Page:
How to sell
The local General Retail Index has returned about 770%, or 24% per annum over the last decade. To be clear, this includes the likes of Woolies, Massmart and Mr Price, but excludes the more defensive food retailers like Shoprite and Spar. Since the great recession of 2009, local GDP growth has been reliant on quarter-after-quarter of consumer expenditure growth while growth in other sectors of the economy has been erratic. Yes, a decent dose of wage inflation has helped, as did a lower base for employment after the local economy shed about a million jobs in that recession. But is that really sustainable in an economy where productivity growth, employment growth and capital formation are at a 25-year low?
The problem is that our retail sector is to a large degree being priced as if it the music is set to continue. To put things into perspective, since the lows of 2009, the retail index has increased by 265% of which 115% of that was as a result of [earnings] multiple expansion. The p/e for the sector now sits at 19.4, a full two standard deviations from its mean. To humour the statisticians, going by data over the full decade, there is less than a 2.28% chance of a further multiple expansion. Or in layman’s terms, theses shares are as expensive as we have ever known them to be.
Of course one could argue that higher multiples are justified due to a record low interest rate environment. I would be happy to agree, but only if you can guarantee a repeat of a few events that have shaped the earnings performance of this sector over the last decade. We have had interest rates decline from above 20% a decade ago to 8.5% today boosting discretionary spending along with the ratings of these shares. This is obviously not repeatable, as is the credit surge of the individual. In 2002 personal debt-to-GDP was 35%, in 2012 that f igure stands at 76%. Will we continue to 160% debt-to-GDP over the next decade?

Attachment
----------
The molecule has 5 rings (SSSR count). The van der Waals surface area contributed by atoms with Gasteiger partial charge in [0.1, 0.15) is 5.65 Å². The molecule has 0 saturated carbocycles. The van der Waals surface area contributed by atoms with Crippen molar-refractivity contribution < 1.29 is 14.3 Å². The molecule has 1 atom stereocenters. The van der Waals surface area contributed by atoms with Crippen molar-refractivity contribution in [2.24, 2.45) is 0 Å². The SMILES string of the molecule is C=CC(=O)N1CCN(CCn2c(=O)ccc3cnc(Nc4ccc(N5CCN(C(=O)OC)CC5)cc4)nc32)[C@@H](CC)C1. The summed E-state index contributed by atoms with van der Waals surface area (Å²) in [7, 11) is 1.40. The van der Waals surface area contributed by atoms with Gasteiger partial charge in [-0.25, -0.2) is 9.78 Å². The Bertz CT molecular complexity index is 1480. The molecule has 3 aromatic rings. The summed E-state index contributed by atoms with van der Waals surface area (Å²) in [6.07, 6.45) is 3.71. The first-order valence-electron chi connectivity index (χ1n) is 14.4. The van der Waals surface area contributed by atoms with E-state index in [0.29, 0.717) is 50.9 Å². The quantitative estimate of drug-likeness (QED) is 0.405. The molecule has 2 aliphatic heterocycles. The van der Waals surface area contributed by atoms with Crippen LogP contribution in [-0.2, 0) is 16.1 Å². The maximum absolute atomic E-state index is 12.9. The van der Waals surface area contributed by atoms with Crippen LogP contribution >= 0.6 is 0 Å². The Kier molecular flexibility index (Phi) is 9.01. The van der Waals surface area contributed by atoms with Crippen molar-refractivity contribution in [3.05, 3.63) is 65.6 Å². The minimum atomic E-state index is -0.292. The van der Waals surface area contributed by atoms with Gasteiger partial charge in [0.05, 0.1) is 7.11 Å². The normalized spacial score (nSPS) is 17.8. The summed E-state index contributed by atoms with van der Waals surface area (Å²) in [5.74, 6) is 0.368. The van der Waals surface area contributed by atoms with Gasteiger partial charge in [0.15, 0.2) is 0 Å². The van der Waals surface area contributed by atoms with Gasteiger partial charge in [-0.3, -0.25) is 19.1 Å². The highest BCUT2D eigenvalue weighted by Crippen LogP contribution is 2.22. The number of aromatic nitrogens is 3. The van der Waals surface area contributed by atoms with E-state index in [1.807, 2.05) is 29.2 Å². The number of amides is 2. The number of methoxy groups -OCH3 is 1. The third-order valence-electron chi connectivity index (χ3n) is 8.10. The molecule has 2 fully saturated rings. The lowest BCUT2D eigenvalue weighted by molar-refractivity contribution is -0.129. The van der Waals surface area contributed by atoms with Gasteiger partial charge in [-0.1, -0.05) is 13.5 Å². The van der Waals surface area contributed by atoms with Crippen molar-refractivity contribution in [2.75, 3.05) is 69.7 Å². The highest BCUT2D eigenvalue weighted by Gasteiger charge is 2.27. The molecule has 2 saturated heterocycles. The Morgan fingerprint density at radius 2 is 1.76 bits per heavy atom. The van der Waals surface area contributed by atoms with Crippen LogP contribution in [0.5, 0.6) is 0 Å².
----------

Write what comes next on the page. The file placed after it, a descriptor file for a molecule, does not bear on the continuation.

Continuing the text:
The biggest resource boom in over a century has also benefited discretionary spending significantly, perhaps blinding us to our own structural problems. The resource boom may have lost its sparkle and as a country we are now left to look inwardly as our windfalls dissipate. Perhaps the biggest windfall is still playing itself out via the bond market. R80bn has f lown in this year as the rest of the world is failing a major due diligence test in the blind search for yield. This has for the moment covered the R70bn gaping trade deficit handsomely. Don’t forget Western capital’s love affair with the very retailers. The proverbial trade winds won’t blow forever. Perhaps it’s time to sell the good news and look across the ocean, or only north of the border, for new trade or rather investment destinations.